Chicano Studies 101 – Gamboa
About this guide
This guide provides students with suggested print and online resources for research in Mexican-American (Chicano) history. Your search for information can include books, articles, and credible Internet resources.
Use the tabs above to navigate through the guide.
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Have a question? Stop by the Reference Desk, or contact a librarian by phone, text, or chat for more help.
A research paper on a topic in Chicano history from 1900 to the present using at least five sources, including three from books, scholarly journals, newspapers, or primary sources.
The words you use to describe a topic may be different from the words used by the library catalog and databases. For example:
- The library catalog refers to the Mexican-American War as “Mexican War, 1846-1848.”
- Some resources use the term Mexican American, while others use Mexican-American.
If you have trouble finding information on your topic, try using different words to describe it, or ask a librarian for help choosing the best words to use in your search.
TIP: Some databases allow you to use an asterisk (*) in place of the end of a word, in order to find results with any ending. For example, searching for Chican* will return results with any of the following words: Chicano, Chicana, Chicanos, Chicanas.
Print Reference Sources
These resources are available in the Luria Library Reference section.
- Dictionary of Hispanic Biography — R 920.009268 G151d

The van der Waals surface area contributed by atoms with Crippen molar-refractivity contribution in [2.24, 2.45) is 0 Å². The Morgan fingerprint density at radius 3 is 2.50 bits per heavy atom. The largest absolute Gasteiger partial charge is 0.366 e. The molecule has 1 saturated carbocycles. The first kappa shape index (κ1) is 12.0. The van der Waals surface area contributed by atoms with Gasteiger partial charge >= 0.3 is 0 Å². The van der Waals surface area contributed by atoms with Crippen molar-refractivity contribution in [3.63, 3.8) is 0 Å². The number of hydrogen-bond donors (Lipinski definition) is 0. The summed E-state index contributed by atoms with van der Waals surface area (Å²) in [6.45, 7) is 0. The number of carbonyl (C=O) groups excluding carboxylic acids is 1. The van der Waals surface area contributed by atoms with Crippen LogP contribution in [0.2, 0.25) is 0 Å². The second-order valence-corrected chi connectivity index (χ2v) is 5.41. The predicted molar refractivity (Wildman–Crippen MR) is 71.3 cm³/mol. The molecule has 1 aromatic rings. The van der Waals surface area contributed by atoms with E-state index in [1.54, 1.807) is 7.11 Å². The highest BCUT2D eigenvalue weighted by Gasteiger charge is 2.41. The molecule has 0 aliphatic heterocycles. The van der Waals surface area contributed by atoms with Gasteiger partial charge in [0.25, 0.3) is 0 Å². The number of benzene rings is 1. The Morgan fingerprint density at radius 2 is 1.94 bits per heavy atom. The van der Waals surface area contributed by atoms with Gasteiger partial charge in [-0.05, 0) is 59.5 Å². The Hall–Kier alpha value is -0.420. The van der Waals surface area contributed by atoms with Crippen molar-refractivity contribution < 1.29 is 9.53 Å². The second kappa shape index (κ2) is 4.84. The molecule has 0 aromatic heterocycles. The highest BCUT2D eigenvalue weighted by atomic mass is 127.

- Encyclopedia Latina: History, Culture, and Society in the United States — R R 973.0468 S798e
- Encyclopedia of the Mexican American Civil Rights Movement — R 305.86872073 M511e
- Handbook of Hispanic Cultures in the United States — R 973.0468 K16h
- Hispanic American Almanac — R 973.0468 B474h (another copy is available in the non-fiction section – 973.0468 B474h)
- Mexican American Biographies: A Historical Dictionary, 1836-1987 — R 920 M499m
- The Mexican American Experience: An Encyclopedia — R 973.04 M511m
- Racial and Ethnic Relations in America — R 305.8 B218rR
- The Color of Words an Encyclopedic Dictionary of Ethnic Bias in the US — R 305.8 H538c
- Ethnic Relations: A Cross-cultural Encyclopedia — R 305.8 L657e
- Encyclopedia of Race, Ethnicity and Society — R 305.8 S294e
- Gale Encyclopedia of Multicultural America — R 317.3 V413
- Dictionary of American History — R 973.03 A194d
Online Reference Sources
These resources are available online. If you are off campus, you will be prompted to log in using your Pipeline account information.
Search the library catalog for books on your topic. Try using some of the keywords listed above.
These databases are available online. If you are off campus, you will be prompted to log in using your Pipeline account information.
This resource is only available from on campus.
Primary sources are first-person accounts or direct evidence of the topics or events you are researching. They may include letters, diaries, photographs, autobiographies, records (such as birth certificates or land deeds), treaties and other government documents, news footage and eyewitness articles, plays, movies, works of art, speeches, interviews, oral histories, memoirs, architectural plans, and many other kinds of artifacts.
To find primary sources related to Mexican-American history, try one of the resources listed below. For more detailed information about finding primary sources, see the Primary Source Materials research guide.
Luria Library Catalog
Some of the books in the library catalog include copies of primary sources. To find them, add one of the following keywords to your search:
- personal narratives
Sample search: “mexican war” and personal narratives
Sample search: immigrants and correspondence
Luria Library Databases